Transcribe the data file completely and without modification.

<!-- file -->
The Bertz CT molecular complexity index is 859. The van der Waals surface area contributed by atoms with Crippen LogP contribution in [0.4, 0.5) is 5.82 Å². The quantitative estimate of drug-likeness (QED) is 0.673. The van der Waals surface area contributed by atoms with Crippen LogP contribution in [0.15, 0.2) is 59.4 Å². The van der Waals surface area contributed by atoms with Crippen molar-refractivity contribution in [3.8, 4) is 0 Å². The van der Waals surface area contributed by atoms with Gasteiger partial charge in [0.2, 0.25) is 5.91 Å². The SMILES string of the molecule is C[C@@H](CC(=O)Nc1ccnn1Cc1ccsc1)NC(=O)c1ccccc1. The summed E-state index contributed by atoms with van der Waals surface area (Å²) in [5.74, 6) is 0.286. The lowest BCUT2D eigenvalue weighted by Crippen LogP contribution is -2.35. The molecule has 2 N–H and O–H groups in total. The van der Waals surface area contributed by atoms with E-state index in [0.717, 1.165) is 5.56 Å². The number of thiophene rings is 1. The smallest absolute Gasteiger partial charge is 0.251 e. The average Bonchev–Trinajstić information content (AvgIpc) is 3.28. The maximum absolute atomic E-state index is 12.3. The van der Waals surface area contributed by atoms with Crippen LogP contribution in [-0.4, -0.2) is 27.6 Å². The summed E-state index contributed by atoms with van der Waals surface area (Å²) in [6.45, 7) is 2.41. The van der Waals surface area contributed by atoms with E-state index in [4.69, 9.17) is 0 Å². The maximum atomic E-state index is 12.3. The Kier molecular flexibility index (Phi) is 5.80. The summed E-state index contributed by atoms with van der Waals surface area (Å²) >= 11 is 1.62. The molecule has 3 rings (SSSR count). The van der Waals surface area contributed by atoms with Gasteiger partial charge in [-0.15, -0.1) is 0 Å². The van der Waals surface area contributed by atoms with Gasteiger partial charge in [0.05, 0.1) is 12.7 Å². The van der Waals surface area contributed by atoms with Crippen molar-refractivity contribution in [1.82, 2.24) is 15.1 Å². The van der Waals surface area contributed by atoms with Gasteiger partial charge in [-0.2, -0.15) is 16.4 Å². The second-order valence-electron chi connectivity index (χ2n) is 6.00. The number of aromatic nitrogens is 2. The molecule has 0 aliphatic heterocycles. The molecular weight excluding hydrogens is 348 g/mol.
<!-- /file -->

The Bertz CT molecular complexity index is 859. The van der Waals surface area contributed by atoms with Crippen LogP contribution in [0.4, 0.5) is 5.82 Å². The quantitative estimate of drug-likeness (QED) is 0.673. The van der Waals surface area contributed by atoms with Crippen LogP contribution in [0.15, 0.2) is 59.4 Å². The van der Waals surface area contributed by atoms with Crippen molar-refractivity contribution in [3.8, 4) is 0 Å². The van der Waals surface area contributed by atoms with Gasteiger partial charge in [0.2, 0.25) is 5.91 Å². The SMILES string of the molecule is C[C@@H](CC(=O)Nc1ccnn1Cc1ccsc1)NC(=O)c1ccccc1. The summed E-state index contributed by atoms with van der Waals surface area (Å²) in [5.74, 6) is 0.286. The lowest BCUT2D eigenvalue weighted by Crippen LogP contribution is -2.35. The molecule has 2 N–H and O–H groups in total. The van der Waals surface area contributed by atoms with E-state index in [0.717, 1.165) is 5.56 Å². The number of thiophene rings is 1. The smallest absolute Gasteiger partial charge is 0.251 e. The average Bonchev–Trinajstić information content (AvgIpc) is 3.28. The maximum absolute atomic E-state index is 12.3. The van der Waals surface area contributed by atoms with Crippen LogP contribution in [-0.4, -0.2) is 27.6 Å². The summed E-state index contributed by atoms with van der Waals surface area (Å²) in [6.45, 7) is 2.41. The van der Waals surface area contributed by atoms with E-state index in [4.69, 9.17) is 0 Å². The maximum atomic E-state index is 12.3. The Kier molecular flexibility index (Phi) is 5.80. The summed E-state index contributed by atoms with van der Waals surface area (Å²) >= 11 is 1.62. The molecule has 3 rings (SSSR count). The van der Waals surface area contributed by atoms with Gasteiger partial charge in [-0.15, -0.1) is 0 Å². The van der Waals surface area contributed by atoms with Gasteiger partial charge in [0.05, 0.1) is 12.7 Å². The van der Waals surface area contributed by atoms with Crippen molar-refractivity contribution in [1.82, 2.24) is 15.1 Å². The van der Waals surface area contributed by atoms with Gasteiger partial charge in [-0.2, -0.15) is 16.4 Å². The second-order valence-electron chi connectivity index (χ2n) is 6.00. The number of aromatic nitrogens is 2. The molecule has 0 aliphatic heterocycles. The molecular weight excluding hydrogens is 348 g/mol.